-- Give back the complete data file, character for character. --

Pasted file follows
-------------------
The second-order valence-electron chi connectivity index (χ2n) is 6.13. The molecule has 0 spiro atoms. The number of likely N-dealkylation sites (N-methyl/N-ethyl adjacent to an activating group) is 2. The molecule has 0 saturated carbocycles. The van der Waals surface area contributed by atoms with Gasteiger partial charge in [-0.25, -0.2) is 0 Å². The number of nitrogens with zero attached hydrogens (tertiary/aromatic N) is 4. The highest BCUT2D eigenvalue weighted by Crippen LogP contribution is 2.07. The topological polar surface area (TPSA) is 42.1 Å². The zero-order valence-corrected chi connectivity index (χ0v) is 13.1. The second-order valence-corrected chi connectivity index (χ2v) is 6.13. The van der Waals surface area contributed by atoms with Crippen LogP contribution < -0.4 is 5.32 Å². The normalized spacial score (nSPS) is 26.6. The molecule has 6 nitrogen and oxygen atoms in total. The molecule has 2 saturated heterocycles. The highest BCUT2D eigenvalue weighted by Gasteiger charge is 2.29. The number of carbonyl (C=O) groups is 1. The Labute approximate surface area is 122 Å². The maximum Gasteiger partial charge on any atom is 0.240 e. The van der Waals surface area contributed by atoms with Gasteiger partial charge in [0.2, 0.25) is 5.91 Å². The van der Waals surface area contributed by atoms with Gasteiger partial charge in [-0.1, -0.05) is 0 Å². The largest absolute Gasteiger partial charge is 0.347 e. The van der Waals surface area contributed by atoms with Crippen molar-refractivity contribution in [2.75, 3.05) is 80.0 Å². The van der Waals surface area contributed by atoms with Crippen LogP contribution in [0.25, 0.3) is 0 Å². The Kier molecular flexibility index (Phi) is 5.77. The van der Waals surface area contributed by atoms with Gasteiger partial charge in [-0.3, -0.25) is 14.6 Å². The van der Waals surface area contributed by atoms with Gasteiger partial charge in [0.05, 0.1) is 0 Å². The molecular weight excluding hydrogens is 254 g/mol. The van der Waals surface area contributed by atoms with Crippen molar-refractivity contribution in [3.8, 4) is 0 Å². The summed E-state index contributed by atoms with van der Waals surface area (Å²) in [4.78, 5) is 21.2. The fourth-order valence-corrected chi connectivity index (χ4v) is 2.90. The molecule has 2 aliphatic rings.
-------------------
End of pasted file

The second-order valence-electron chi connectivity index (χ2n) is 6.13. The molecule has 0 spiro atoms. The number of likely N-dealkylation sites (N-methyl/N-ethyl adjacent to an activating group) is 2. The molecule has 0 saturated carbocycles. The van der Waals surface area contributed by atoms with Gasteiger partial charge in [-0.25, -0.2) is 0 Å². The number of nitrogens with zero attached hydrogens (tertiary/aromatic N) is 4. The highest BCUT2D eigenvalue weighted by Crippen LogP contribution is 2.07. The topological polar surface area (TPSA) is 42.1 Å². The zero-order valence-corrected chi connectivity index (χ0v) is 13.1. The second-order valence-corrected chi connectivity index (χ2v) is 6.13. The van der Waals surface area contributed by atoms with Crippen LogP contribution < -0.4 is 5.32 Å². The normalized spacial score (nSPS) is 26.6. The molecule has 6 nitrogen and oxygen atoms in total. The molecule has 2 saturated heterocycles. The highest BCUT2D eigenvalue weighted by Gasteiger charge is 2.29. The number of carbonyl (C=O) groups is 1. The Labute approximate surface area is 122 Å². The maximum Gasteiger partial charge on any atom is 0.240 e. The van der Waals surface area contributed by atoms with Gasteiger partial charge in [0.2, 0.25) is 5.91 Å². The van der Waals surface area contributed by atoms with Gasteiger partial charge in [-0.1, -0.05) is 0 Å². The largest absolute Gasteiger partial charge is 0.347 e. The van der Waals surface area contributed by atoms with Crippen molar-refractivity contribution in [2.75, 3.05) is 80.0 Å². The van der Waals surface area contributed by atoms with Crippen LogP contribution in [0.25, 0.3) is 0 Å². The Kier molecular flexibility index (Phi) is 5.77. The van der Waals surface area contributed by atoms with Gasteiger partial charge in [-0.3, -0.25) is 14.6 Å². The van der Waals surface area contributed by atoms with Gasteiger partial charge in [0.05, 0.1) is 0 Å². The molecular weight excluding hydrogens is 254 g/mol. The van der Waals surface area contributed by atoms with Crippen molar-refractivity contribution in [3.8, 4) is 0 Å². The summed E-state index contributed by atoms with van der Waals surface area (Å²) in [4.78, 5) is 21.2. The fourth-order valence-corrected chi connectivity index (χ4v) is 2.90. The molecule has 2 aliphatic rings.